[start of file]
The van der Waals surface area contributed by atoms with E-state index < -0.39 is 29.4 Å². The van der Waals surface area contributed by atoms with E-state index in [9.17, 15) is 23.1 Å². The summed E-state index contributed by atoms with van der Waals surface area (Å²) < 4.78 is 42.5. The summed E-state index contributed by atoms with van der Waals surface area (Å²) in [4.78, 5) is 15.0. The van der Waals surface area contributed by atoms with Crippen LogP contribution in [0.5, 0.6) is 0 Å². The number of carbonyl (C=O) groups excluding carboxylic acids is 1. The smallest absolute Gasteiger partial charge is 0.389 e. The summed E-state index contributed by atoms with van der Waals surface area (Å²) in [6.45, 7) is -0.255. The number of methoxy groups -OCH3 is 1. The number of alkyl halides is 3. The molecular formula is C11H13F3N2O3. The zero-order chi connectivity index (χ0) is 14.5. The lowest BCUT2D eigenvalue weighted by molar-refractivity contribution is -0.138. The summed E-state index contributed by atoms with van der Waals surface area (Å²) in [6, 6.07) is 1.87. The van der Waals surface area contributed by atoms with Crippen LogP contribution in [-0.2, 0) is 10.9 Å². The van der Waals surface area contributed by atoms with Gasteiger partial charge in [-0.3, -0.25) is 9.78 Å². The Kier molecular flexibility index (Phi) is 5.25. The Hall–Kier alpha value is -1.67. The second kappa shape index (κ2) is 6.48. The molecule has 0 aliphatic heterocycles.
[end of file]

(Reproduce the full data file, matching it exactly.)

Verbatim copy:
The van der Waals surface area contributed by atoms with E-state index < -0.39 is 29.4 Å². The van der Waals surface area contributed by atoms with E-state index in [9.17, 15) is 23.1 Å². The summed E-state index contributed by atoms with van der Waals surface area (Å²) < 4.78 is 42.5. The summed E-state index contributed by atoms with van der Waals surface area (Å²) in [4.78, 5) is 15.0. The van der Waals surface area contributed by atoms with Crippen LogP contribution in [0.5, 0.6) is 0 Å². The number of carbonyl (C=O) groups excluding carboxylic acids is 1. The smallest absolute Gasteiger partial charge is 0.389 e. The summed E-state index contributed by atoms with van der Waals surface area (Å²) in [6.45, 7) is -0.255. The number of methoxy groups -OCH3 is 1. The number of alkyl halides is 3. The molecular formula is C11H13F3N2O3. The zero-order chi connectivity index (χ0) is 14.5. The lowest BCUT2D eigenvalue weighted by molar-refractivity contribution is -0.138. The summed E-state index contributed by atoms with van der Waals surface area (Å²) in [6, 6.07) is 1.87. The van der Waals surface area contributed by atoms with Crippen LogP contribution in [-0.2, 0) is 10.9 Å². The van der Waals surface area contributed by atoms with Gasteiger partial charge in [-0.3, -0.25) is 9.78 Å². The Kier molecular flexibility index (Phi) is 5.25. The Hall–Kier alpha value is -1.67. The second kappa shape index (κ2) is 6.48. The molecule has 0 aliphatic heterocycles.